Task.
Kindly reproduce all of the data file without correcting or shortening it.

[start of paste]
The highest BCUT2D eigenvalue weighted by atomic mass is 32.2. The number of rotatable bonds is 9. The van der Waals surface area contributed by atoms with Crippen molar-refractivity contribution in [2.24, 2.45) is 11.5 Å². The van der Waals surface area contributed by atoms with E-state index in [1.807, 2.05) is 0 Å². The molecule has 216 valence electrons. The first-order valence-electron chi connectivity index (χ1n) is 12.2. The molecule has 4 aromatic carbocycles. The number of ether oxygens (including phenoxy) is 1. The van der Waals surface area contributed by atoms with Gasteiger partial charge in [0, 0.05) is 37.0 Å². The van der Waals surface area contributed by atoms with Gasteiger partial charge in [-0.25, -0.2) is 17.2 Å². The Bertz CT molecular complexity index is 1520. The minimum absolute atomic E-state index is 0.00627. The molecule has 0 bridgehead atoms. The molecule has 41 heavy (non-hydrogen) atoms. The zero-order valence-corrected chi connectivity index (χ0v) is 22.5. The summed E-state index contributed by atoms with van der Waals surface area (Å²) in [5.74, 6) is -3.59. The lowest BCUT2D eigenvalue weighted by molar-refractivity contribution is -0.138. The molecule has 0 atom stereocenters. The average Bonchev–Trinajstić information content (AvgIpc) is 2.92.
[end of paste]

The highest BCUT2D eigenvalue weighted by atomic mass is 32.2. The number of rotatable bonds is 9. The van der Waals surface area contributed by atoms with Crippen molar-refractivity contribution in [2.24, 2.45) is 11.5 Å². The van der Waals surface area contributed by atoms with E-state index in [1.807, 2.05) is 0 Å². The molecule has 216 valence electrons. The first-order valence-electron chi connectivity index (χ1n) is 12.2. The molecule has 4 aromatic carbocycles. The number of ether oxygens (including phenoxy) is 1. The van der Waals surface area contributed by atoms with Gasteiger partial charge in [0, 0.05) is 37.0 Å². The van der Waals surface area contributed by atoms with Gasteiger partial charge in [-0.25, -0.2) is 17.2 Å². The Bertz CT molecular complexity index is 1520. The minimum absolute atomic E-state index is 0.00627. The molecule has 0 bridgehead atoms. The molecule has 41 heavy (non-hydrogen) atoms. The zero-order valence-corrected chi connectivity index (χ0v) is 22.5. The summed E-state index contributed by atoms with van der Waals surface area (Å²) in [5.74, 6) is -3.59. The lowest BCUT2D eigenvalue weighted by molar-refractivity contribution is -0.138. The molecule has 0 atom stereocenters. The average Bonchev–Trinajstić information content (AvgIpc) is 2.92.